UK’s Britten-Norman Gets FAA Nod For Turboprop-Powered Islander Twin


U.K. aircraft manufacturer Britten-Norman has received FAA type approval for the turboprop-powered version of its BN2-series piston twin. The new, larger BN2T-4S model has a pair of Rolls-Royce 250 engines and an increased maximum takeoff weight of 8,500 pounds. The certification comes via FAA Type Certificate reference A17EU Revision 22.

The Islander series of aircraft is available in multiple configurations, including commuter, medevac, surveillance and maritime patrol. The larger variant BN2T-4S Islanders are being built at Britten-Norman’s Solent manufacturing facilities at Daedalus and Bembridge in the U.K. In addition to new aircraft, Britten-Norman also holds stock of factory-refurbished pre-owned aircraft. The manufacturer is in the process of working on type certification for the BN2T-4S Islander in India and Canada.

Britten-Norman technical director Mark Shipp said, “The USA is the world’s largest aviation market and the FAA is a hugely respected regulator of that market. We are very proud to have had the opportunity to work closely with the FAA to achieve this important goal and now look forward to the opportunities this will bring.”

Mark Phelps
Mark Phelps is a senior editor at AVweb. He is an instrument rated private pilot and former owner of a Grumman American AA1B and a V-tail Bonanza.

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  1. Took ’em long enough!

    All joking aside, I wonder what is prompting the global certification push? Have piston Islander operators run out the useful life on their airframes and they want to replace them with turboprops?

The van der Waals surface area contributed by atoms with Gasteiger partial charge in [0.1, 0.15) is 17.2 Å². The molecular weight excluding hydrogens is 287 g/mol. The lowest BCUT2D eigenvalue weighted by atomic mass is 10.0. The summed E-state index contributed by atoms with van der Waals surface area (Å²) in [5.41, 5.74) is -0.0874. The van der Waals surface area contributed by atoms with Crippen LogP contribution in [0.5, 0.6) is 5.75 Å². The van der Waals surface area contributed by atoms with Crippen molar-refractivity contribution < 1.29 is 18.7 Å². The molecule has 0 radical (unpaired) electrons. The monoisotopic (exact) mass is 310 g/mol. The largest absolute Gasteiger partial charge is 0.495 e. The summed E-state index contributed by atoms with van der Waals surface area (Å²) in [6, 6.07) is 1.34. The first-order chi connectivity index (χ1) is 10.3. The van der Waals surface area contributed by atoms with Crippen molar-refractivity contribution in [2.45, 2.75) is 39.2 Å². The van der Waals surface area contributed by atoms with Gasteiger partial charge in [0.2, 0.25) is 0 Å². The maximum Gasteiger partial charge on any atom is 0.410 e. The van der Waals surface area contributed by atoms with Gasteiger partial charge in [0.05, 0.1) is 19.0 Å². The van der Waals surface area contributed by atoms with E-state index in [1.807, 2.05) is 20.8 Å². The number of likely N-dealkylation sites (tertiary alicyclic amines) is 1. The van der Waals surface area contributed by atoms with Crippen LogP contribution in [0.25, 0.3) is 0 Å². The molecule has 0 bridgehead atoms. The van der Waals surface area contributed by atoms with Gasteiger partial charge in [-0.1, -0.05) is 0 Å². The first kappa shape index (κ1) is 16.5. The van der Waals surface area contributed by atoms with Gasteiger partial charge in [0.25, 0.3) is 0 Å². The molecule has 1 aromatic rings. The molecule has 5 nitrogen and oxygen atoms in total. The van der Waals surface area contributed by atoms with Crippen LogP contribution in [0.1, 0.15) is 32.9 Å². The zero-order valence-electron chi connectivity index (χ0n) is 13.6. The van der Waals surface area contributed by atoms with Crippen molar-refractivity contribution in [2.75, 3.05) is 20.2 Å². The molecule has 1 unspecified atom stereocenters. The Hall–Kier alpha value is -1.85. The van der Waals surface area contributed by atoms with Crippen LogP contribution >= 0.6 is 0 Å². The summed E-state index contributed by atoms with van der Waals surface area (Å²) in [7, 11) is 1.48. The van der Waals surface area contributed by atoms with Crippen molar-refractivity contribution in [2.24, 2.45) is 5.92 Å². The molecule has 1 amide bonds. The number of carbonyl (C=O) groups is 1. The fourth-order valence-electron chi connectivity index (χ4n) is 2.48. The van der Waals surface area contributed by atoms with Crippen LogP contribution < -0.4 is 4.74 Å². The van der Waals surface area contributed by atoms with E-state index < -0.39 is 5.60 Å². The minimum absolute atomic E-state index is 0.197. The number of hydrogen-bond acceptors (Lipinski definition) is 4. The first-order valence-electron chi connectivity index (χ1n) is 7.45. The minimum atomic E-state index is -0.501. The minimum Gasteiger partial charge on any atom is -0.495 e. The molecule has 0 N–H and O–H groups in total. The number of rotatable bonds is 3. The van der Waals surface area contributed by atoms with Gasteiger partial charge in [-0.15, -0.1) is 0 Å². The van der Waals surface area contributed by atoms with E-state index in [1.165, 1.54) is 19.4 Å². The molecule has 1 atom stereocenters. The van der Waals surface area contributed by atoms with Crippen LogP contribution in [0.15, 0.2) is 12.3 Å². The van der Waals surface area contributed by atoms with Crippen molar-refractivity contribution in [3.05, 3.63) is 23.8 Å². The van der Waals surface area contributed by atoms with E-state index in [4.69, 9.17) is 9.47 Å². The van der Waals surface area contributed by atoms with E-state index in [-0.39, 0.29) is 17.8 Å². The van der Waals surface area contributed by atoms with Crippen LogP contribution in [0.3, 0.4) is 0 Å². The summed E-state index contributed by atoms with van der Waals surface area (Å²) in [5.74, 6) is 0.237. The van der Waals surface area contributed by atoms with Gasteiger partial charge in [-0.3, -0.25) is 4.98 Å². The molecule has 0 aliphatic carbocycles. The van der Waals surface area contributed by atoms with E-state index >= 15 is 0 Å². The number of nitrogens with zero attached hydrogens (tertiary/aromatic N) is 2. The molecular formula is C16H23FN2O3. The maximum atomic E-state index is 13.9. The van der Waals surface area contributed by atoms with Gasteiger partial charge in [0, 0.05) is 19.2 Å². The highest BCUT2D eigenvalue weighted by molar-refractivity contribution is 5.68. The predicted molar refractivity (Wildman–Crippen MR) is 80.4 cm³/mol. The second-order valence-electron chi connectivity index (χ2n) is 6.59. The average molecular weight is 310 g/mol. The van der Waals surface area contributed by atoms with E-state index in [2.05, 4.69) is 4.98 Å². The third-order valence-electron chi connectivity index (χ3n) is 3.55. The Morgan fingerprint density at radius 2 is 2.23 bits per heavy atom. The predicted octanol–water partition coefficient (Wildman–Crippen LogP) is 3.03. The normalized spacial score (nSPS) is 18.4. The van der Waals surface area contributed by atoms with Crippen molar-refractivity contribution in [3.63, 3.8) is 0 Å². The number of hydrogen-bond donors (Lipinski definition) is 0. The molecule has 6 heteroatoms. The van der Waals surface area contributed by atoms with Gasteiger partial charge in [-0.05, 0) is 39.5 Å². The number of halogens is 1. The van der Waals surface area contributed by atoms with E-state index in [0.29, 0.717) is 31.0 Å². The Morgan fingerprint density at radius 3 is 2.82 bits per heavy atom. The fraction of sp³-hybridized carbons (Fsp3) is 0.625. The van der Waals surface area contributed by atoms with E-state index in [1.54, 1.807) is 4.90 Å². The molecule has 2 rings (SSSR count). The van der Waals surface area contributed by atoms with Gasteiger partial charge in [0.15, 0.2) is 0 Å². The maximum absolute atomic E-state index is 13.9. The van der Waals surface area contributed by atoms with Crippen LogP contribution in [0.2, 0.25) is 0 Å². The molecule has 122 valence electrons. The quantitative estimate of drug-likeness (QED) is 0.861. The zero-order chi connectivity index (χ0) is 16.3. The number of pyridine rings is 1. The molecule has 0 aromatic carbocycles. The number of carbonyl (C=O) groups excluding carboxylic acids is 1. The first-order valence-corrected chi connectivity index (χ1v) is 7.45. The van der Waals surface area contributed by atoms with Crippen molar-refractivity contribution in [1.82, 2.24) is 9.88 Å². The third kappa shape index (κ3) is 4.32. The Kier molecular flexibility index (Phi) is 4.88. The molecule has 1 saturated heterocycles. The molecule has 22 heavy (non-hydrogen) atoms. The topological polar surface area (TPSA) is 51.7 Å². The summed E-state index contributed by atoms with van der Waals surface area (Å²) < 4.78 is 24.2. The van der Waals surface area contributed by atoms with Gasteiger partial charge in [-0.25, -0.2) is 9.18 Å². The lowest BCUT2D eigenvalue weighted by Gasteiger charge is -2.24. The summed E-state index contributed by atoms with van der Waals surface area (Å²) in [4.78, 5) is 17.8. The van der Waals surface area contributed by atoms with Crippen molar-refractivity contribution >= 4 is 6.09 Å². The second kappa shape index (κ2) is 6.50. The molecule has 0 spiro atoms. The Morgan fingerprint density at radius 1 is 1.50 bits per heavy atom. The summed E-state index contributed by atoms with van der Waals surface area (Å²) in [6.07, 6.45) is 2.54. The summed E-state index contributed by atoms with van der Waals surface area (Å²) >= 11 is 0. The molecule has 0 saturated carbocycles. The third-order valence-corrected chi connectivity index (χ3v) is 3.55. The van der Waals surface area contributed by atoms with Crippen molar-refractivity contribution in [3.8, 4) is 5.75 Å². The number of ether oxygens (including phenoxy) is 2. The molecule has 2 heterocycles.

• Correct and which has been in production since 1997. Would be interesting to know why, 25 years later, they’re certifying a civilian version. I suspect competition and greater availability of jet fuel are motivators.

        Now, a turbine Trislander would be really cool!

  2. Used to jump out of one of those………45 years ago. Useful load was Pilot, Jumpmaster and seven neophytes on static lines.

    • Used to fly one that people jumped out of. But only 35 years ago. Bloody cold at 12,500′ with the door off in England in February, diving as quickly as possible without shock cooling the engines. That’s a good reason for turboprops.

  3. Twin Otters are in high demand, Kodiaks seem to be selling like hot cakes so it makes sense to me that Britten-Norman could have a good business case on it’s hands. Bringing a a tried and true airframe with good updates and performance to the market may turn out to be a great move with a quick certification. For skydiver driver operations it seems like the more powerful 420hp engines would have been a better choice but they may have brought cruise speed to or past VNE or caused other issues.

  4. …son, you are a one-note symphony of nonsense, using big words as if they will make your somewhat rabid point of view sensible. News flash, kiddo… those words have the exact opposite effect; you just sound like someone who’s been duct-taped to a chair and forced to watch newsmax and fox news nonstop.

  5. It always makes me laugh when a company website has big pictures, little text and absolutely no information on prices. Marketing director wagging the dog. Big news is you can buy a made in china hat for only £10.